“…There’s aspects of the situation worth defending, from her end. More importantly than anything else, unless it’s time-delayed or something — and the rules specify that it’s not, if the word ‘instantly’ is worth listening to — Soso didn’t get eliminated. If we want to say that the reason for that is because she’s a mole, that implies that the mole made a super obvious mistake very early on, and that’s… not impossible, but it definitely stretches belief.”
“Why? She might’ve been tired. She might be one out of several moles. Maybe she’s the mole that they set up for us to find early so that we wouldn’t think to look for more. That’s fucking crazy, yeah, but so is literally every goddamn thing here. I don’t know if you guys went to The Soft Maze yet, but shit, dude.”
“I’m not a mole. I’m…”
Soso exhaled very slowly, looking down at her hands, which had begun to tremble, if just a little. She’d been very visibly uncomfortable every time the group’s attention had lingered on her so far, and that effect only appeared to amplify after heavy suspicion was added to the mix (assuming that she wasn’t acting). Either way, having been in her shoes myself, I didn’t envy her.
“…I have trouble relaxing, sometimes. I do… they’re called mindfulness exercises. They help me calm down. I close my eyes and let my mind rest. Like… thinking nothing. That’s what I was doing.”
“…You were meditating for two hours?”
“It’s not exactly that, but… yeah? I got a full night’s sleep, and I wasn’t tired, so it wasn’t like I was afraid of accidentally falling asleep after closing my eyes. I just don’t like movies and I don’t like computers and I’d rather just do my exercises instead of looking at more screens. I’m not…”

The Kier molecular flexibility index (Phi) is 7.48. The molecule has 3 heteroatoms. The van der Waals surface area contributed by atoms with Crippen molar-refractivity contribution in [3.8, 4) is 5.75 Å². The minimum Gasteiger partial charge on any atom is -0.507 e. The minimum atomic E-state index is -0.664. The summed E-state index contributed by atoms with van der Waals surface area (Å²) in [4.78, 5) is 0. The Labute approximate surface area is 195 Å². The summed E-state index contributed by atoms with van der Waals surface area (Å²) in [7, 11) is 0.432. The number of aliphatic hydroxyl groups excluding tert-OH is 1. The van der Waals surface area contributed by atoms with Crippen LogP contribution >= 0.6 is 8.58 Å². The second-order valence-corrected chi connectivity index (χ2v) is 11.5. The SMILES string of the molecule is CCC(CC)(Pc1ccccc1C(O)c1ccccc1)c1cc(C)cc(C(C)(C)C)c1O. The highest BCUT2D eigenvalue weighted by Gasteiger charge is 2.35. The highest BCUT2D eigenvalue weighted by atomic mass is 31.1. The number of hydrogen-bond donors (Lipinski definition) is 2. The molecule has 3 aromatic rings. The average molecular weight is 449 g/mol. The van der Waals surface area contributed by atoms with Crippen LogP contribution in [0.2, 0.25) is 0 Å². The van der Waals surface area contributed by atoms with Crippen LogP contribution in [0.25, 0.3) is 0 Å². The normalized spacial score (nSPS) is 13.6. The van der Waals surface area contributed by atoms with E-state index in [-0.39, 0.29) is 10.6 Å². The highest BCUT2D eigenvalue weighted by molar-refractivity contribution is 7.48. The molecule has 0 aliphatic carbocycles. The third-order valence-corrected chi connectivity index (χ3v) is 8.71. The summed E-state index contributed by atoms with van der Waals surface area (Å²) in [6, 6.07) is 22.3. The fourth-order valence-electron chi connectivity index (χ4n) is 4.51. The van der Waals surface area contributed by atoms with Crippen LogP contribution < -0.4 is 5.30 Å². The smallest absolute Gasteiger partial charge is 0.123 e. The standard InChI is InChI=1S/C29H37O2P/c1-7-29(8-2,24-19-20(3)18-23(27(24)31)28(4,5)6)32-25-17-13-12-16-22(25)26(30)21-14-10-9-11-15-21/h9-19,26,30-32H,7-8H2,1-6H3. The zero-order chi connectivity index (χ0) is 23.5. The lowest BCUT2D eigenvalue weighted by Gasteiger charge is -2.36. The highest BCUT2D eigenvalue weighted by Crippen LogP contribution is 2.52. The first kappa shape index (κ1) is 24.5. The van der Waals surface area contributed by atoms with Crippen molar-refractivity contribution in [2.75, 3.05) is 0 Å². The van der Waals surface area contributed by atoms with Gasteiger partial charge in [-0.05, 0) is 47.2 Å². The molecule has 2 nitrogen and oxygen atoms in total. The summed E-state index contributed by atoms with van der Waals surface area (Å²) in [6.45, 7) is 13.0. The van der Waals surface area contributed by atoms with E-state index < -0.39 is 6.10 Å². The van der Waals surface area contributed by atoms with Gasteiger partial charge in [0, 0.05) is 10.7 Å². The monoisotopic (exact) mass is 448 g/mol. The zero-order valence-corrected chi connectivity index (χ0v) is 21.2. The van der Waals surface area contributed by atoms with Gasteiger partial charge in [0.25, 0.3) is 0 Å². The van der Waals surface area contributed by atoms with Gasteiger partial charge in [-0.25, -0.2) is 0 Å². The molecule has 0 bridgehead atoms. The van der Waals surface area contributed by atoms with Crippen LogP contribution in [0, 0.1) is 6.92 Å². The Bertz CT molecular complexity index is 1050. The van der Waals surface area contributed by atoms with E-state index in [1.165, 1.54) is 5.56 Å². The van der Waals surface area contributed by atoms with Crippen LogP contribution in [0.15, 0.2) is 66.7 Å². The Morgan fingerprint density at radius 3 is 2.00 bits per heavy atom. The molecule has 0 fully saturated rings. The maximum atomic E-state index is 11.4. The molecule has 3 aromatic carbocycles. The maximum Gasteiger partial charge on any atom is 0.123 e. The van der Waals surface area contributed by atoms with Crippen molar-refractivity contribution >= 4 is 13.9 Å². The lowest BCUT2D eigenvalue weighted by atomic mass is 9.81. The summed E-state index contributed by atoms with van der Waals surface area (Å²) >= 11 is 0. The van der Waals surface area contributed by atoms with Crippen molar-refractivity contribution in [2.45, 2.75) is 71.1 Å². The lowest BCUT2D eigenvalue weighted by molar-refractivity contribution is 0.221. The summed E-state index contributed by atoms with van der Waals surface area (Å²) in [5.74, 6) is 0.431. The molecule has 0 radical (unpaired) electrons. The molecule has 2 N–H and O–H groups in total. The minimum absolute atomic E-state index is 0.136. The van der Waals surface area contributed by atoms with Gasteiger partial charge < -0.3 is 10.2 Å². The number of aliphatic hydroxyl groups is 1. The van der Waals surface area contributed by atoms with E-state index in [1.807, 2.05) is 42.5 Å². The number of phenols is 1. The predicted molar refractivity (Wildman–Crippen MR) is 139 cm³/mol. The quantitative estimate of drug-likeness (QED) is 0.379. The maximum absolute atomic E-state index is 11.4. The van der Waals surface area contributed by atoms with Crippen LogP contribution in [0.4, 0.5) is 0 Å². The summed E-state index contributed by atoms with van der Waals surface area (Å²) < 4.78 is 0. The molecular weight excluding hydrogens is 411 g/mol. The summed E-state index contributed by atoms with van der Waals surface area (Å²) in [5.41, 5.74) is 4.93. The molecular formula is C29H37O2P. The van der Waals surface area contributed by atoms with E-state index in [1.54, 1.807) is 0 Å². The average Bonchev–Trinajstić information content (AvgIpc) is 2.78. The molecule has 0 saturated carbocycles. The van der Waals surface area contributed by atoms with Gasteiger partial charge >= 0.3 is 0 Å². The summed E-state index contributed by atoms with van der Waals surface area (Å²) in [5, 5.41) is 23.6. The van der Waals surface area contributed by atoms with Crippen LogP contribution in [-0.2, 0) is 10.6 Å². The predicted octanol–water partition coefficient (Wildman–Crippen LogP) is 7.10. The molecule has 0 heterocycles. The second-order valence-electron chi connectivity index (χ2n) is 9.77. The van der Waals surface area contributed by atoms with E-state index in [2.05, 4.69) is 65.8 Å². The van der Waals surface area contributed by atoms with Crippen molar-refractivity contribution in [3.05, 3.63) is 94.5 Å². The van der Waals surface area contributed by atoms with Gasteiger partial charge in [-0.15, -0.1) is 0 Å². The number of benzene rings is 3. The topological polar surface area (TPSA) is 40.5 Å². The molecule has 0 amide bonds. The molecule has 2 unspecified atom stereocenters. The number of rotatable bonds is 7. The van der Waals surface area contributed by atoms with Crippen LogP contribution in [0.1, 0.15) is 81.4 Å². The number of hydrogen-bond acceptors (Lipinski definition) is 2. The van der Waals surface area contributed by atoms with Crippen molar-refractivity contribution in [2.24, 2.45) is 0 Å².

She exhaled again.
“Here,” I said, trying to lighten the mood and redirect the conversation. “I know someone can help us settle all this.”
After flashing a cheesy smile and vomiting out the worst jokey sarcasm I could manage, I turned back to the keyboard, not actually expecting an answer.
Since the start of the game, has Soso slept outside of her bedroom?
There was another moment of silence, and then we all turned back to face Soso, whatever trust she’d managed to earn back incinerated with nothing more than a few keystrokes.
Is there a mole within our group?
Is By a mole?
Is Soso a mole?
Is there a reason why you answered one specific question regarding Soso but so far have refused to answer any other person-specific question either about her or anyone else?
Are any of the men in our group moles?
“You’re doing great!”
Are any of the women in our group moles?
Is Corn actually an anesthesiologist?
Is Lu actually an adult?
Is Zeezrom actually a Mormon?
Is anyone in the group lying about their stated profession or background?
Are we in Nevada?
Are we underground?
“You’re doing great!”
Is any part of this facility underground?
Does the escalator have some sort of trick to it, beyond what could be reasonably expected from a normal escalator?
Did By know about the secret panel prior to finding it?
Did anyone know about the secret panel prior to By finding it?
Did the gamemakers administer a secret drug to any of us while we were unconscious?
Does the Sludge work via nanobots?
Does the Sludge work via implants?
Does the Sludge work at all?
Has anyone found any Sludge yet, beyond By’s initial encounter?
“You’re doing great!”
Is there a secret element to this game?
Is there a secret element to the codes we guessed at the beginning of the game? Do they hold any significance beyond opening our doors?
Will you ever again answer any question that involves providing information on a specific player?
Will you ever answer any question that assists us in solving a Sludging?
When answering questions, do you treat some players differently than others? Are there instances where you would answer something for one player that you might not answer for another?
Do you have any specific bias against me in particular asking questions?